A writer on his experience spending time in an artist colony—and why they actually work:
The poet in the studio next to me, Kathryn Levy, was at the time revising her work by reading it aloud, recording it, and playing it back to herself. The murmur of it was reassuring somehow. Years later, when I remembered it to her, she laughed and said ‘I don’t work that way anymore.’ I recently asked her about thoughts on colonies, and she said: ‘You have all the solitude you want, with none of the usual distraction of daily life at home, and then when you want to be in a social situation with interesting people, you have that as well. I find that I experiment in colonies more often than I do at home because I have such an expanse of time, and that I not only write more and think about writing more, but think about life more as well.’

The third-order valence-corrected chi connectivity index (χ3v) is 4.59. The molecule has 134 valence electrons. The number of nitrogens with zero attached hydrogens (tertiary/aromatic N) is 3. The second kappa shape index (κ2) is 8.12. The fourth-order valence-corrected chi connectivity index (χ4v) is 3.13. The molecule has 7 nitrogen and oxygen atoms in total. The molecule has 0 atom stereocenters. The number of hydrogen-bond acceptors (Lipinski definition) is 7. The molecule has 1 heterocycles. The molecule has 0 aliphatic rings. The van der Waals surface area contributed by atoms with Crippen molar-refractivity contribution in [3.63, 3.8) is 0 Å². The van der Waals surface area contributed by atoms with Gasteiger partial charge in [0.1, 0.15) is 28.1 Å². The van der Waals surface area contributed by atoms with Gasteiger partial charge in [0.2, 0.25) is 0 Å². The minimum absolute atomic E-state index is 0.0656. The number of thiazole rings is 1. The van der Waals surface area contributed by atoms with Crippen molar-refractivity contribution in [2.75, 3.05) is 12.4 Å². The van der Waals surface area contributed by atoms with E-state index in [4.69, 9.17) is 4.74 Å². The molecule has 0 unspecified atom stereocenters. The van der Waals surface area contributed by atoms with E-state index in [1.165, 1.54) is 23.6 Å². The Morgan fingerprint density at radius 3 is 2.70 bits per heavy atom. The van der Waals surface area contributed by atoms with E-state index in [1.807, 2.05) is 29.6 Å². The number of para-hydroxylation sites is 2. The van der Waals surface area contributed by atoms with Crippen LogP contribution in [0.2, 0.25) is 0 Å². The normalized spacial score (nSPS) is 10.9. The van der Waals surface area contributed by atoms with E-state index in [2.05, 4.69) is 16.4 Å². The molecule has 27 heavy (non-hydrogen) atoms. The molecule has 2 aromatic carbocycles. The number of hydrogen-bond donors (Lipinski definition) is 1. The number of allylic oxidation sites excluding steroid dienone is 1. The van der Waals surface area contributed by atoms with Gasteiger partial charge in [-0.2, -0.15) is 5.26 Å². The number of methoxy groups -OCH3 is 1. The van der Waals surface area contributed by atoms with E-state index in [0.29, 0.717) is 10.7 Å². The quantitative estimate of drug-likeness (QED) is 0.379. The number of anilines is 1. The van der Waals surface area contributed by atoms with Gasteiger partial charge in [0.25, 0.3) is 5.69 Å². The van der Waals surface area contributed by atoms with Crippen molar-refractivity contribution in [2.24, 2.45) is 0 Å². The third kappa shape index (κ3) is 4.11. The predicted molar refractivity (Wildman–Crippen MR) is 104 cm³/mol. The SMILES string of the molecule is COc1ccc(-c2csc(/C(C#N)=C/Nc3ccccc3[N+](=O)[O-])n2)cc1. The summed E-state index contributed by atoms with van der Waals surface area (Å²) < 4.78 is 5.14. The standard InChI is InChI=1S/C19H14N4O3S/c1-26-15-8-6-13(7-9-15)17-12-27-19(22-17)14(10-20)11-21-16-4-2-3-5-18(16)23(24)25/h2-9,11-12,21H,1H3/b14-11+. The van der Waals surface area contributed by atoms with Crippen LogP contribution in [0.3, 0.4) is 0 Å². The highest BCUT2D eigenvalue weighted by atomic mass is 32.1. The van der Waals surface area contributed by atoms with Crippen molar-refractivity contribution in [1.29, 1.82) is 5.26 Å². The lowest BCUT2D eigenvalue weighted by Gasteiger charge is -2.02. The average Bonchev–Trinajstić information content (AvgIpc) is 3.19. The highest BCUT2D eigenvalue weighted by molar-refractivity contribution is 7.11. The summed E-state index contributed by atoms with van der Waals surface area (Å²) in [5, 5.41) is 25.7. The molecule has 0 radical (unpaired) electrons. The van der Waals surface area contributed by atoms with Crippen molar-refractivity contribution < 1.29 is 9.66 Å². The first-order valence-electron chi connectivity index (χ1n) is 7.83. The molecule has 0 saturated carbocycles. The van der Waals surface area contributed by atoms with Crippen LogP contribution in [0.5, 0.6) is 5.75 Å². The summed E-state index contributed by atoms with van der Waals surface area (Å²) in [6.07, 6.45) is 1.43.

Colonies also teach lessons. Typically, there are older, more experienced artists who offer tips on, for example, finding and maintaining silence. I also learned there is almost nothing better for your work than having someone cook and clean for you who is neither a relative nor someone you’re sleeping with. I am something of a cook, for example, and between food prep and shopping, I spend about 14 hours a week on meals. But when I go away to a residency, that becomes writing time. I gain two whole working days from the week.
And so sometimes people would complain about a meal and my only thought was What is wrong with you?